The Assault On American Children: The Op-Ed Front

     Courtesy of The New York Post, we have this indication of a renewed op-ed offensive. The piece is full of high-flown sententiousness, clever deceits, and outright slander of the mushrooming Parental Rights movement, but in the end author Sarah Jones’s prescription is what matters:

     Children aren’t private property, then, but a public responsibility.

     Or, as Post reporter Snejana Farberov notes:

     Unsurprisingly, Jones’ commentary sparked a furious backlash online, with critics fuming that the op-ed implies children should be the “property” of the state.
     “Narrator: What Sarah really means is that children are not property of their parents, rather, they are property of the state,” California Assembly candidate Corbin Sabol tweeted.
     Angry parents were quick to hit back, insisting that it is parents — and not the state — who have children’s best interests at heart.

     I could spend the rest of the day on this subject, but as I’m tired and somewhat out of sorts, I’ll leap over the detail work and go straight to the Sunday punch:

Who loves a child more:
His parents, or the State?

     The utter absurdity of Sarah Jones’s contentions is most effectively laid bare by that question.

     Now let’s riposte the objectors:

  • Yes: There are unfit parents who treat their children shamefully or worse.
  • Yes: There are resource-poor homes, in which children lack some of the things that would conduce to their physical, intellectual, and characterological development.
  • Yes: Some parents will make sub-optimal decisions about their children’s well-being.

     These are edge cases. They do not constitute a sufficient rationale for the State to arrogate parents’ authority over their children’s lives. A single glance at the horrors to which children taken from their parents by the State are subjected will convince any objective observer. The government-run school system, as bad as it has become, is the least of them.

     The Left has tried this before. Remember this bit of odiousness, three decades ago? They’ll keep trying, over and over, until there are no more aspiring tyrants who crave to shape all of Mankind to their preferences; in other words, until Mankind itself is no more. Remain on your guard — for the children!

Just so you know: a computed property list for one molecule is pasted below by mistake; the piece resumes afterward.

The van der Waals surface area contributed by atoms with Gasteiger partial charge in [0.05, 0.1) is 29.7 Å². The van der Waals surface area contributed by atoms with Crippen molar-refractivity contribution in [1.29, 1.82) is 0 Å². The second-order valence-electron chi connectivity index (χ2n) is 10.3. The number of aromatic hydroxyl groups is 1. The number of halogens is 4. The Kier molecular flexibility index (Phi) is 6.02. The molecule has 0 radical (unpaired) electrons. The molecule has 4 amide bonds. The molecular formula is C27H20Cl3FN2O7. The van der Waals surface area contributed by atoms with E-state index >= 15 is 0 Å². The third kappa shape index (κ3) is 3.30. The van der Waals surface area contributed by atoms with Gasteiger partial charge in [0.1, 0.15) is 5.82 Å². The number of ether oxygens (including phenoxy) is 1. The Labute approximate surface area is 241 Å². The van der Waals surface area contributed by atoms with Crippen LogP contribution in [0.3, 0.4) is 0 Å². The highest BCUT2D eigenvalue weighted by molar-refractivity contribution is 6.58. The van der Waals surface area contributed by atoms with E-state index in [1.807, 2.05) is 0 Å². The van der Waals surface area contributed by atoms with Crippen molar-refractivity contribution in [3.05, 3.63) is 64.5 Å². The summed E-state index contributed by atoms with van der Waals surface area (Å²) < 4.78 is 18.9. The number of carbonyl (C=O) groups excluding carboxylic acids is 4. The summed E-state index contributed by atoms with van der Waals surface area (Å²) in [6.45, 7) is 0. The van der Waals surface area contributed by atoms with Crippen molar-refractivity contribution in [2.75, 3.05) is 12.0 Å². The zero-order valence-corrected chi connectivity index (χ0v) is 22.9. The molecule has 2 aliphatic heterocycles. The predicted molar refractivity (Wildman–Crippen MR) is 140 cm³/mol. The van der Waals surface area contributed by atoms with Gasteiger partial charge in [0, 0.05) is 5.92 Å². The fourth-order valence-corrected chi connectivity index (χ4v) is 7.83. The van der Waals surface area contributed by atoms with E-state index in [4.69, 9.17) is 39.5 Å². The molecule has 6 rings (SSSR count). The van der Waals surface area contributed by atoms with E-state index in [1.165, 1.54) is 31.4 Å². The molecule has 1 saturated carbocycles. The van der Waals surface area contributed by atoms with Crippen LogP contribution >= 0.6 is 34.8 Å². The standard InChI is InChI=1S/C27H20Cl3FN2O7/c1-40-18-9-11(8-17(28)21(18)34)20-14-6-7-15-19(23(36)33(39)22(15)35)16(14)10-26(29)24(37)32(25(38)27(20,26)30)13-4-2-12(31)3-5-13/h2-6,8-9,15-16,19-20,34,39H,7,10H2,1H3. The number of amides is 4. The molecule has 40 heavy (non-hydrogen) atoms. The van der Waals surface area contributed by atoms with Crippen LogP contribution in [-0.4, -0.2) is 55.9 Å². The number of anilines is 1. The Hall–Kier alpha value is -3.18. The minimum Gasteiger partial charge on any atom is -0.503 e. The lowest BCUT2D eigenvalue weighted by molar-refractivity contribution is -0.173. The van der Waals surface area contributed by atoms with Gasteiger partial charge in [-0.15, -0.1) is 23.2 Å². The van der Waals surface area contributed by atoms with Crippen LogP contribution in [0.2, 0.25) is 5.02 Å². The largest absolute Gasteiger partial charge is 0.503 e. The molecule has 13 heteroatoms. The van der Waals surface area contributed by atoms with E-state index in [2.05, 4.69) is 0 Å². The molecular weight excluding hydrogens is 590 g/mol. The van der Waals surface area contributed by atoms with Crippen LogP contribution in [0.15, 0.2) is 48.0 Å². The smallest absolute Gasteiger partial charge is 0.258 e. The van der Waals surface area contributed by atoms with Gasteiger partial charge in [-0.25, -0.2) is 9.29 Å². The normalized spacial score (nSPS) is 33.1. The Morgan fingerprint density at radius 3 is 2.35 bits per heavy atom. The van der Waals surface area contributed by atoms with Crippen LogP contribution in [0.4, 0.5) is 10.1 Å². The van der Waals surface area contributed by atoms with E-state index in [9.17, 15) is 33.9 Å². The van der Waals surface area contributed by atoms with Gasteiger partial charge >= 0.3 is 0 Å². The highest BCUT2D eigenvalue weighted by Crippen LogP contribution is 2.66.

There can be no greater stretch of arbitrary power than is required to seize children from their parents, teach them whatever the authorities decree they shall be taught, and expropriate from the parents the funds to pay for the procedure. If this principle really is not understood, let any parent holding a positive religious faith consider how it would seem to him if his children were taken by force and taught an opposite creed. — Isabel Paterson


  1. Dickens’ framing of his Oliver Twist story highlights this predicament for children.

    All aspects of upbringing outside the familial places the child in an horrific situation. So bad that even being placed in the care of criminals provides the child a sense of worth and at least a faked love, things that are absent from the rest outside of family.

    Dickens had it so right that I find it hard to believe that those who designed the particulars of our welfare system ever meant well whatever their claims. Their system assured the brake-up of so many nuclear families that they drove the appeal of gang membership. Dickens provided them enough proof that that was likely to be the case, and that would lead the growing or grown children to be captured by the states’ legal system.

    Pretty slick, eh?

    • Dan on April 15, 2023 at 1:27 AM

    We say this bulls**t being spewed thirty years ago when Cankles The Killer, head of the Clinton Crime Cabal was spewing the “It takes a village” nonsense.   Hitlers henchmen knew this also.  Get the kids while they are young, indoctrinate them to your cult and you own them.  Not a new strategy.  But one we have allowed to thrive by allowing the Fed Gov criminals to dictate Education Standards and Practices.   THAT is a branch of government that needs to be eliminated.  Can’t happen soon enough.  We don’t need it and it didn’t even exist prior to 1980.

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